Structure formation within the cosmic web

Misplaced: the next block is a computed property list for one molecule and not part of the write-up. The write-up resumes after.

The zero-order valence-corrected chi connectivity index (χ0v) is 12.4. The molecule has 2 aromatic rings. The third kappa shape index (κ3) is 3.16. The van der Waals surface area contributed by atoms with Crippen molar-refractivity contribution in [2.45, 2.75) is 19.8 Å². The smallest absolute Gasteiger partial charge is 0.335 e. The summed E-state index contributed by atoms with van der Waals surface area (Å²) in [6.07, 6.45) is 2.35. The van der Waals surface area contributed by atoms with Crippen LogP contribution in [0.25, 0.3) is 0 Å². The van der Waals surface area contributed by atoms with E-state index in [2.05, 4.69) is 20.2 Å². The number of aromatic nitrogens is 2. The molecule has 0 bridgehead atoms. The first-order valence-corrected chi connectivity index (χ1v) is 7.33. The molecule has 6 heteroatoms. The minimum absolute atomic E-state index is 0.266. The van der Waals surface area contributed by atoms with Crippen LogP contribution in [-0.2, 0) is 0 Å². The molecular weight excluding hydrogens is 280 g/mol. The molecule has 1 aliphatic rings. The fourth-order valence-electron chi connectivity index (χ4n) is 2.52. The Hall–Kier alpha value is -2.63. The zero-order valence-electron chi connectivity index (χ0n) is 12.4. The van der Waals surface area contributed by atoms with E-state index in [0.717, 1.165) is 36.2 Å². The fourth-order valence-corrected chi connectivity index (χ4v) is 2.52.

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In this era of high-precision cosmology we are able to measure and predict properties of the large-scale structure of our Universe to a fine degree. However we still lack a clear and tested understanding of the effects of the large-scale environments on galaxies and their host halos. This thesis focuses on bettering our understanding of this issue by investigating the dependence of galaxies and halos on their location within the cosmic web. An algorithm based on the tidal tensor prescription is developed and applied to the MDR1 1 (h-1Gpc)3 dark matter simulation to classify the geometric environment of every location in the simulated volume as one of the four components of the cosmic web; voids, sheets, filaments and knots. Conditional halo mass functions are extracted to investigate the influence of tidal forces on the abundances and mass distribution of dark matter halos. A theoretical framework based on Gaussian statistics is presented and used to derive predictions for halo abundances in different geometric environments. The Gaussian theory predicts no coupling of tidal forces and, hence, that the halo mass function is independent of geometric environment for a given local mass density. It is shown that the halo mass functions extracted from the simulation are fully consistent with this picture. It is then shown how this method of classifying geometric environments can be extended to observational datasets. The Galaxy And Mass Assembly (GAMA) spectroscopic redshift survey, with its wide field and high completeness, is excellently suited to this study. The geometric environments of the three equatorial GAMA fields are classified, following a thorough analysis of the additional uncertainties introduced when moving to observational datasets. Additionally, the geometric environments of the GAMA galaxies and groups are classified, allowing the influence of the cosmic web on large-scale structure to be investigated. Both the galaxy luminosity function and the group mass function within the observed cosmic web are studied and no evidence of a direct impact of the web is seen. It is found that all modulations can be fully attributed to the indirect dependence of these properties on the local matter overdensity. Whilst these results indicate that there is no strong dependence of the scalar properties of large-scale structure on geometric environment, the final investigation of this thesis presents an attempt to look in more detail at the environmental dependence of stellar properties by investigating stellar-formation histories within the cosmic web.